From a client’s perspective, as the world has shifted in the last couple of years, the reality of how our members have accessed health care has shifted significantly as well. Prior to COVID, the on-site environment wasn’t incredibly powerful and convenient on those large campuses. In the beginning of COVID, virtual was the dominant conversation piece. We’ve seen kind of a settling out of virtual, but we’ve also seen a material rise in the demand for near site centers. As we think about large self-funded entities wanting to take greater control of their medical spend…doubling down on where the majority of that spend occurs has been critical in those strategies. Providing that segment of the population with access to this model in the communities in which they live, coupled with virtual care, has been a critical component in those clients’ perspective and strategies going forward.   

Traditional health care—community health care, health plans, PBMs, health systems—is entirely misaligned with the ultimate payer of health care services, and in many cases for Premise that’s the large self-funded employer or other self-funded entities like associations, trusts, labor unions.

Jami Doucette, MD

Speaking of which, what made you open in these markets you recently announced?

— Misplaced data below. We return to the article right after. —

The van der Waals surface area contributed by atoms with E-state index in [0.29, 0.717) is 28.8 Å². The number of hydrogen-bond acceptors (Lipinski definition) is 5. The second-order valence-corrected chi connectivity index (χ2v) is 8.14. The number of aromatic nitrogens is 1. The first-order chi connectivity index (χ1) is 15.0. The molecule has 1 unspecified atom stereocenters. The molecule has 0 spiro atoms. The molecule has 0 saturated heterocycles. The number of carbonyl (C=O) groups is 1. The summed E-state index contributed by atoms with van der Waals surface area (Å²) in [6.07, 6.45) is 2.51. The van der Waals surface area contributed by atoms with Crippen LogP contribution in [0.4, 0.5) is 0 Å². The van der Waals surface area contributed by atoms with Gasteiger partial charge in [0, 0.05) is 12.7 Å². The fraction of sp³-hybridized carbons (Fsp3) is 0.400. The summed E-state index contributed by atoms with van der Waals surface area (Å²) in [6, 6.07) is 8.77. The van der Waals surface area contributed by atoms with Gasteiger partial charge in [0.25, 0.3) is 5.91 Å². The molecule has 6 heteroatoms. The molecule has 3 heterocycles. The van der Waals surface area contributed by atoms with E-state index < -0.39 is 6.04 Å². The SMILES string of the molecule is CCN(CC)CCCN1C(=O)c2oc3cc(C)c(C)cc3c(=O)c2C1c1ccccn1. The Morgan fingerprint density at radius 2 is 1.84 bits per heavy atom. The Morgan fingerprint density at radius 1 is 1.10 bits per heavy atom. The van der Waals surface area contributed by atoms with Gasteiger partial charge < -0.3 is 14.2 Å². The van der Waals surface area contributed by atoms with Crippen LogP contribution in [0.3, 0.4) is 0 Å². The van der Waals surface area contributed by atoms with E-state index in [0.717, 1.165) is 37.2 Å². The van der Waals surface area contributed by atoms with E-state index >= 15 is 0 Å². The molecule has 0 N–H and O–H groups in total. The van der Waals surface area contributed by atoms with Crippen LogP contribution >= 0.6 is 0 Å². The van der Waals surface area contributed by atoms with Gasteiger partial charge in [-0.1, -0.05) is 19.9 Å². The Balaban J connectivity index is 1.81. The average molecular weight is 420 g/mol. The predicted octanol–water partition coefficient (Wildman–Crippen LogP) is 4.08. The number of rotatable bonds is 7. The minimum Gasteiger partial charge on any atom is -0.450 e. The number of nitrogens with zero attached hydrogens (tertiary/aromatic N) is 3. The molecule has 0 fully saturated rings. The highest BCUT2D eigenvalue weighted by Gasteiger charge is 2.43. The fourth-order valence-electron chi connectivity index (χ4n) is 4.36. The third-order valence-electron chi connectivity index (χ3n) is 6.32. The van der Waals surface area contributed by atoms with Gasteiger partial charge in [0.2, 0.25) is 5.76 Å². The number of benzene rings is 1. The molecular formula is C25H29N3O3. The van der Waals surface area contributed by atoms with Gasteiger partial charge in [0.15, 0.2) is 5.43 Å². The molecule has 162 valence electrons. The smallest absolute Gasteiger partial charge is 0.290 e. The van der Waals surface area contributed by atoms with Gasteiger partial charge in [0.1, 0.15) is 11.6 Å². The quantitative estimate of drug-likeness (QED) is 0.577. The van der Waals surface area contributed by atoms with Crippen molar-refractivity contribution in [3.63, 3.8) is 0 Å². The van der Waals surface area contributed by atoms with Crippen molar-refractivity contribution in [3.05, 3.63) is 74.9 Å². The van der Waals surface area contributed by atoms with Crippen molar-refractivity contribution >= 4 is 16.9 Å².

Looking at our current clients as a starting point, we’ve mapped our book of business eligibility by [metropolitan statistical areas]. We’re in 300 MSAs in 45 states and Guam but certainly are concentrated in areas where large organizations have either formed their headquarters or have their populations. Not surprisingly, it mirrors some of the largest cities in the U.S. The market selection for expansion was predicated on where we’ve got that current client footprint and current client demand. It’s where we’re kind of getting pushed to grow and expand our access model rapidly to meet that broader segment of the population, those dependent segments, and the new reality of a hybrid workforce. It’s the recognition that a hybrid workforce needs a hybrid health care access model. 

What are your biggest challenges with these expansion plans? 

We are in a bit of a unique position. As we grow, we are building on our already present infrastructure. The announcement was simply calling out the fact that we’re growing further into the near site market. In a market where we might already have 25-30 centers, we’re simply adding to that infrastructure and accelerating growth in those specific geographies. Acknowledging the world we live in is a primary care world and primary care not just delivered locally but hyper locally, we’ve had to evolve since 1964 in order to better serve those members in a hyper local environment, but support that infrastructure both regionally and nationally. And that is in effect how we’ve set up our organization and how we’ve scaled successfully.